Neal Stewart and his University of Tennessee co-authors study the future of houseplants as visually pleasing and functional warnings of home health. This perspective was published in the July 20 th issue of Science.
Design renderings by Susan G. Stewart and Rana Abudayyeh. (Image credit: The University of Tennessee Institute of Agriculture)
The idea is to genetically develop houseplants to act as subtle alarms that something is not right in the home or office environments. Stewart, a professor of plant sciences in the UT Herbert College of Agriculture - who also holds the endowed Racheff Chair of Excellence in Plant Molecular Genetics - proposed the idea during conversations with his wife, Susan, and Rana Abudayyeh, an assistant professor in the UT College of Architecture and Design’s School of Interior Architecture. Both Susan Stewart and Abudayyeh are the article’s coauthors. Susan Stewart recently graduated from the school as a non-traditional, re-entry student, and Abudayyeh was among her professors.
Plants have been suggested for use as biosensors even in the past. The authors emphasize that so far several environmentally applicable phytosensors have been engineered by using biotechnology. In effect, what was once called genetic engineering has expanded into an entire field of study known as synthetic biology, which is the design and construction of new biological systems or entities.
Synthetic biology is a beneficial tool for agricultural production, enabling farmers to grow plants engineered to resist drought or particular pests, and Neal Stewart has authored or coauthored numerous studies concerning the engineering of plants to react to specific conditions, like the presence of too little or too much nitrogen. Such plants “glow” when observed with specifically built filters. Once this technology is marketed, farmers of the future may be able to alter their management plans according to it.
The new aspect of this technology, discussed by the researchers in the Science article, is the concept of applying synthetic biology to houseplants beyond aesthetic purposes, like variegated foliage or larger blooms.
Houseplants are ubiquitous in our home environments. Through the tools of synthetic biology it’s possible for us to engineer houseplants that can serve as architectural design elements that are both pleasing to our senses and that function as early sensors of environmental agents that could harm our health, like mold, radon gas or high concentrations of volatile organic compounds.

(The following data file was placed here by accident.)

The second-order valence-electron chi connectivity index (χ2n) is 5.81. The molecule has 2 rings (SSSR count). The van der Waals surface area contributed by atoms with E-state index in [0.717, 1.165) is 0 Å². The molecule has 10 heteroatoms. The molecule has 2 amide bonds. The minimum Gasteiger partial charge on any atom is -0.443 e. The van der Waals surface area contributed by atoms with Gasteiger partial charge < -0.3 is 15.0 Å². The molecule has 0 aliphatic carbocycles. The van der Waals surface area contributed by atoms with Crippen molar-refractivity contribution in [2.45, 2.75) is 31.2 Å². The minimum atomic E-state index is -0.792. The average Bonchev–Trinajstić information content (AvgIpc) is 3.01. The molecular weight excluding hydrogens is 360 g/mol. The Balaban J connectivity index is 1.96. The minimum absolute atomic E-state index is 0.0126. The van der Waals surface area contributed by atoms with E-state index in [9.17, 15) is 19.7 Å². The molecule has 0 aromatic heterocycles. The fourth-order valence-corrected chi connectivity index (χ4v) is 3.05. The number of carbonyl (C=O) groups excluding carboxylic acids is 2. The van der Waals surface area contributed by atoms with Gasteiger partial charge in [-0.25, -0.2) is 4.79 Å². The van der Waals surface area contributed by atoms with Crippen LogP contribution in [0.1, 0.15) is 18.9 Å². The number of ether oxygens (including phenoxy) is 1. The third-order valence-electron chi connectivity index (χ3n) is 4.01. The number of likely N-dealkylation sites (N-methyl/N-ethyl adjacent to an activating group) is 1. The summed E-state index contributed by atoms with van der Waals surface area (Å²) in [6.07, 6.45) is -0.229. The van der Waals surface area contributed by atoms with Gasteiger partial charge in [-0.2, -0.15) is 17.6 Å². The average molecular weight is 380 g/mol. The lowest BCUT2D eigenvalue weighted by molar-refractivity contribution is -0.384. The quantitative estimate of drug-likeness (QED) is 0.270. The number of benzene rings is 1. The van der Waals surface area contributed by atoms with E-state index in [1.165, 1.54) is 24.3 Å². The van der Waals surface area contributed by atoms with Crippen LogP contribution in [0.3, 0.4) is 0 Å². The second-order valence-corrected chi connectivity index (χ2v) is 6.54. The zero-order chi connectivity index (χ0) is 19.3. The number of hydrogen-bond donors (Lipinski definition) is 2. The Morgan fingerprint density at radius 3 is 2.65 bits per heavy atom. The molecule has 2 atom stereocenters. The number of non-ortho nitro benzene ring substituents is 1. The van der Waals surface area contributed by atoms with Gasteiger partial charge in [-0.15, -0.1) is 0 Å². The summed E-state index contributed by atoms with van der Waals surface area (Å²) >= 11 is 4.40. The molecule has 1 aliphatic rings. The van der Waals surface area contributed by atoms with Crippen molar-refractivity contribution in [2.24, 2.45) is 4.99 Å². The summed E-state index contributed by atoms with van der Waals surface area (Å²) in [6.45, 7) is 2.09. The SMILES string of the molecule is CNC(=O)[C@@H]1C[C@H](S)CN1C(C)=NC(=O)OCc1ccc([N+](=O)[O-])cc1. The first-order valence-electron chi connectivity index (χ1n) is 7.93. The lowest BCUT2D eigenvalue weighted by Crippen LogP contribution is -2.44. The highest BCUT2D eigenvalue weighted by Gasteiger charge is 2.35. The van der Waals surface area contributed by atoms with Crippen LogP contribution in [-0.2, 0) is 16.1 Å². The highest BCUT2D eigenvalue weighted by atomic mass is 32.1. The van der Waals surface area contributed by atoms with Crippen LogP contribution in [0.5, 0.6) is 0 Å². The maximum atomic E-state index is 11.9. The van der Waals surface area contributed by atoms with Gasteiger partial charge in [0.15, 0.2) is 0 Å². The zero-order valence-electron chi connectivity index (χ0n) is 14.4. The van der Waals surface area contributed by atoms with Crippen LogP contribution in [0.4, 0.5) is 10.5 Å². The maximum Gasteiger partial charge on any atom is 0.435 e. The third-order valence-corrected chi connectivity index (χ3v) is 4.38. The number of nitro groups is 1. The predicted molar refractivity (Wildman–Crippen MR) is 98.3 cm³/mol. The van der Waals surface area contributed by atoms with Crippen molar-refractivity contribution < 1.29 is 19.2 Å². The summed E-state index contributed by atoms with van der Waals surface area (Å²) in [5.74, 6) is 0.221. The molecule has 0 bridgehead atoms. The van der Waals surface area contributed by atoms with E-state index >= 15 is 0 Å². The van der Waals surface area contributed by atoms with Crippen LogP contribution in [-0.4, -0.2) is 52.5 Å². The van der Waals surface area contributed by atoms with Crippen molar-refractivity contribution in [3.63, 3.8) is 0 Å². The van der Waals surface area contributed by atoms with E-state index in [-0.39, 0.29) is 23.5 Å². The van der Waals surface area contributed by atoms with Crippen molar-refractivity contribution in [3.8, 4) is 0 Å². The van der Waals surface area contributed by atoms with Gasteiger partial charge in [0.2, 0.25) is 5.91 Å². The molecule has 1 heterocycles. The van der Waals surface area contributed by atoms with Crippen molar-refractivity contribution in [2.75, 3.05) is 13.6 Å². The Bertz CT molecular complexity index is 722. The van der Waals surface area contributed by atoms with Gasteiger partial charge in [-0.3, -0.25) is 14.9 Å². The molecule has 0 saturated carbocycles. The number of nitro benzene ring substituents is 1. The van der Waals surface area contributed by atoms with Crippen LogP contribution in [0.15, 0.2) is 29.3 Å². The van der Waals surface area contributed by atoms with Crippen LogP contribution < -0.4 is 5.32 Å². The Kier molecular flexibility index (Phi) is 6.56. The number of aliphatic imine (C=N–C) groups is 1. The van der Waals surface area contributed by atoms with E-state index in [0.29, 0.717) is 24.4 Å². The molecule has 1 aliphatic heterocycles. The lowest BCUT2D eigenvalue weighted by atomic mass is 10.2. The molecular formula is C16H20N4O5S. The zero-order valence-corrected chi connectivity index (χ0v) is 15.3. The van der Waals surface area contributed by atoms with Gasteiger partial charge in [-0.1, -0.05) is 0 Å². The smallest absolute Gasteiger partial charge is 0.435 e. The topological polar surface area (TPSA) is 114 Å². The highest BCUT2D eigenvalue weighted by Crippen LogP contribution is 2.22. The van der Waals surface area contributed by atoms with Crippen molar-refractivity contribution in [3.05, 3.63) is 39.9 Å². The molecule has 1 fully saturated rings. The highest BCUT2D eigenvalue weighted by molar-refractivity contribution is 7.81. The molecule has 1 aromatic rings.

Neal Stewart, Co-Author
Stewart elucidates that plant biosensors could be engineered to react to detrimental agents in several ways, such as steadily changing the color of their foliage or via the use of fluorescence. “
They can do a lot more than just sit there and look pretty,” he says. “ They could alert us to the presence of hazards in our environment.”
The researchers hypothesize that dense populations of biosensors would be required, so architectural design elements like “plant walls” might ideally serve as environmental monitors while also serving man’s inborn need to bond with nature even while staying indoors.
Biophlic design builds on our innate affiliation with nature, so integrating biophlic elements within the interior volume carries rich implications spatially and experientially. Building responsive capabilities into interior plants is revolutionary. It allows biophlic elements within space to assume a more integral role in the space, actively contributing to the well-being of the occupant holistically.
Rana Abudayyeh, Assistant Professor
Although the Science article just presents the idea, Neal Stewart and Abudayyeh plan to adapt their ideas from the lab to future blueprints and eventually to homes, hospitals, schools, and offices. Neal Stewart and Abudayyeh have already partnered on a grant proposal, and they plan to pursue more projects in the future.
Our work should result in an interior environment that is more responsive to overall health and well-being of its occupants while continuing to provide the benefits plants bring to people every day. I’m thrilled that my students will be part of this breakthrough research as they integrate this kind of innovation into designing interior spaces. This long-term project is a unique and intriguing partnership between two seemingly unrelated disciplines, interior architecture and plant sciences.
Rana Abudayyeh, Assistant P rofessor
As the researchers specify in the Science article, the potential advantages to society of such collaborative research are huge.